MFAs are still on the job

If you are still writing checks, you're not alone. According to the Federal Reserve, checks are still used every day and they remain a common means of sending money to an individual through bill pay in some online banking platforms. Keep in mind debit cards are just a modern version of checks. It's an agreement between you, your bank, and the merchant that the money will move from point A to point B to point C, exchanging payment for goods and services.

As you debit card expires, you might discover its replacement includes a small, copper-colored chip. That's called an EMV chip (which stands for Europay, Mastercard and Visa, in case you want to impress your friends with that bit of trivia), and it reduces the possibility of your debit card information getting skimmed where devices tend to be less supervised, such as gas station pumps and third-party ATMs.

Much like the magnetic stripe on the back of your card, the chip contains information about your account, but also adds a layer of security to every transaction that the strip alone does not provide. You've probably noticed your credit card also has a chip, and yes, it does the same thing, but your debit card still can one-up your credit card when it comes to security: MFA.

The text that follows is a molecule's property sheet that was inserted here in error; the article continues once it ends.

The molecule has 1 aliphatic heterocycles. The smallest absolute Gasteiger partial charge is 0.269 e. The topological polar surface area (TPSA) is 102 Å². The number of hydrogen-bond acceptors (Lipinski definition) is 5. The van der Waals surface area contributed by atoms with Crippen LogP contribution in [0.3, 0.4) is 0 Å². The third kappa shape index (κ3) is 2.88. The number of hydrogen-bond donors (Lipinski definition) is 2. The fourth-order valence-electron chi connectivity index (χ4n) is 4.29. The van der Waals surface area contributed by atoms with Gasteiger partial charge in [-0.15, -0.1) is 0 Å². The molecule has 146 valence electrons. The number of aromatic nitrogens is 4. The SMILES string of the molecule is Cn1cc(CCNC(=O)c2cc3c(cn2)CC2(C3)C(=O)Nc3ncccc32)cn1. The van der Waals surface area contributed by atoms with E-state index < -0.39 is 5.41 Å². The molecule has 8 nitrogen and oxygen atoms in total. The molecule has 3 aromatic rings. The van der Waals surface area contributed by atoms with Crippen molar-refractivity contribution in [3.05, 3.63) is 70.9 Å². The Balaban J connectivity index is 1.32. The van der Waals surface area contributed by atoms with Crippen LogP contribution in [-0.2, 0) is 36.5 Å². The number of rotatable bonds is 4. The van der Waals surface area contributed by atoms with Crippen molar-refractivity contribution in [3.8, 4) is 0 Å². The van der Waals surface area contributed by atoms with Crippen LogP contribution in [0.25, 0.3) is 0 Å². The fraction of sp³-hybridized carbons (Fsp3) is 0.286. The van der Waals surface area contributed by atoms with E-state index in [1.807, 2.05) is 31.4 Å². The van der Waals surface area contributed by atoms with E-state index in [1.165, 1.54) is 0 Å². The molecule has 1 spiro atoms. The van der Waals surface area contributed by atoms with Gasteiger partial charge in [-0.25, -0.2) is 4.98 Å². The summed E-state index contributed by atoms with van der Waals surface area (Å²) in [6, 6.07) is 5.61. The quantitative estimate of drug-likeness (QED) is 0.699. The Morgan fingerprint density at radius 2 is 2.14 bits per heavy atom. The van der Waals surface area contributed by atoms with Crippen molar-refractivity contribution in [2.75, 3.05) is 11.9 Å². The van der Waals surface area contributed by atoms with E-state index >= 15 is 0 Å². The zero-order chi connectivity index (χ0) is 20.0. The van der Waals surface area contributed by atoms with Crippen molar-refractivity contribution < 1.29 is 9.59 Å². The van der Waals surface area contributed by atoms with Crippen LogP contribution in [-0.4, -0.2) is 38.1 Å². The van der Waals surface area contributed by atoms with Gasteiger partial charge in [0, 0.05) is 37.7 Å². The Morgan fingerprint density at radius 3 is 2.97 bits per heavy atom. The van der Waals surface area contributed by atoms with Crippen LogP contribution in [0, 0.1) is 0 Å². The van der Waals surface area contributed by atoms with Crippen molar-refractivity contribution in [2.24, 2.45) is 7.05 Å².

When you are shopping in real life, whether at the gas station or the grocery store, your debit card comes with an added layer of security that you probably take for granted: your trusty PIN. The personal identification number is an ancient technology (in debit card terms) for which there is no substitute. You might think MFA (multi-factor authentication) is a new process. There are new ways to validate your identity — to be sure the card really belongs to you — but one of the best, tried-and-true ways is to ask you for a piece of information that only you know: your PIN.